During the bull market phase of this longer term secular bear market, which I will readily admit has gone further and faster than I anticipated, market participants have fallen trap to the idea that the normal business cycle has been repealed. This could not be further from the truth.
In fact, during balance sheet recessions as we are in now, and unfortunately only have one other period in history to draw conclusions from, business cycles from trough to recovery to decline, occur in a faster time span than what we have witnessed in post-WWII business cycle recessions.
The explanation for this is that during post-WWII recessions total credit market debt to GDP averaged about 150% – therefore, this allowed businesses and consumers alike the ability to take on a modest amount of leverage to help make ends meet when the economic cycle got weak. As the cycle recovered, the household then reduced some of the leverage that was taken on. However, at the peak of the economic cycle in 1929 – total credit market debt to GDP reached 270% and quickly fell during the economic depression. This was due to the complete failure of the financial system at the time, the lack of access to credit, and a complete retraction of the consumer. Today, that total credit market debt to GDP ratio is over 350%. Therefore, if the current economic cycle slows, as reflected in the falloff of GDP in the most recent 1st Quarter report from 3.1% to 1.8% – consumers do not have the ability to take on additional debt to weather economic weakness. In fact, today, it is quite the opposite as individuals and small businesses alike are in a process of getting rid of debt, versus taking more on, which has shown up in a sharp decline in money velocity.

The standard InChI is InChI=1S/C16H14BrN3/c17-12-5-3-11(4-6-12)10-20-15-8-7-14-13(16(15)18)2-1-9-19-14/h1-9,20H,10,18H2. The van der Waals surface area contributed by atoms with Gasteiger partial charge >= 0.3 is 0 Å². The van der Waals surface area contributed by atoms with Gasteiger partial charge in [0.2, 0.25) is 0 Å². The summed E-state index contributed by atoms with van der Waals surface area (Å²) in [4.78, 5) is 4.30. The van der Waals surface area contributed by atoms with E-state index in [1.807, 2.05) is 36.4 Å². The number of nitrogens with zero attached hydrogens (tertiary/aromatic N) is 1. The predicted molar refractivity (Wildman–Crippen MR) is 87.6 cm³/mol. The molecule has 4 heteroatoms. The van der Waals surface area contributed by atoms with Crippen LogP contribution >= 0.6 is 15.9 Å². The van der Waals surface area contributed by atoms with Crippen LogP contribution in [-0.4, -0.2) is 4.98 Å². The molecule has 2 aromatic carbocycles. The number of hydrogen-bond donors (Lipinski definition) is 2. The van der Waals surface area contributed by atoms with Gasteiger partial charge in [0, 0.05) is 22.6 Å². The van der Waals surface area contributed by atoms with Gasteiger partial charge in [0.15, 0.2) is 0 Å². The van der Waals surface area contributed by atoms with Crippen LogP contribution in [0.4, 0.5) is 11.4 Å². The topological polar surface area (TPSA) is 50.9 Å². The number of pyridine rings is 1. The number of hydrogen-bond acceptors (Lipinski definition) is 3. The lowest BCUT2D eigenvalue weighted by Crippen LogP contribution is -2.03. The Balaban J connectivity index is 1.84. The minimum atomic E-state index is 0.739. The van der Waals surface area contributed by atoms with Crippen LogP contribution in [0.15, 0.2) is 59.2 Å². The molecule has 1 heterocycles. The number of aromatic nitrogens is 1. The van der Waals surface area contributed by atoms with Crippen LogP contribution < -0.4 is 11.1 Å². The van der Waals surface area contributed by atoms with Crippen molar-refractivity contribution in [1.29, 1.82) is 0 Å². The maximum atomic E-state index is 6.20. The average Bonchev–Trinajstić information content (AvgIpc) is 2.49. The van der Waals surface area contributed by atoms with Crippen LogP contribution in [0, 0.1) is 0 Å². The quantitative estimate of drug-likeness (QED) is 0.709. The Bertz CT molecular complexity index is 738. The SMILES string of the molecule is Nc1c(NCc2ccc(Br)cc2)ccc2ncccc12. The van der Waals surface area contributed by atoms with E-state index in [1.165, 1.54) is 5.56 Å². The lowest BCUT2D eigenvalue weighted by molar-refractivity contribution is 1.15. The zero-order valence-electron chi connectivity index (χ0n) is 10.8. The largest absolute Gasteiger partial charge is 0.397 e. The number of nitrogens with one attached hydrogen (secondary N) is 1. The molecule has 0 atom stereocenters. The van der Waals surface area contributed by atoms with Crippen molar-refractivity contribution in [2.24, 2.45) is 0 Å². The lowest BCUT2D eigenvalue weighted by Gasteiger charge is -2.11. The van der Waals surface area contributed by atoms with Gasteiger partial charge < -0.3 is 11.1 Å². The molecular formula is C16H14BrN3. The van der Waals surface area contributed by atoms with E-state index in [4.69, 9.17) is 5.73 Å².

So, what does all this have to do with the current business cycle? The recent release of the ISM numbers are flashing that the highs for this current business cycle expansion, fueled primarily by fiscal stimulus, may be in. While GDP showed a sharp contraction in the first quarter this also showed up in the recent release of the ISM Index and as already foreshadowed by the strong downturn from recent peak in the Non-manufacturing index.
While this by NO means implies that a recession is quickly approaching around the corner – what it does elude to is that the current cycle is slowing and that will impact profit margins, particularly as input prices continue to rise, and ultimately this will lead to lower stock market prices.
Stocks are currently priced for continued economic acceleration and if our forecast of a sub-2% 2nd Quarter GDP comes to fruition this could spell some mid-year troubles for stock prices.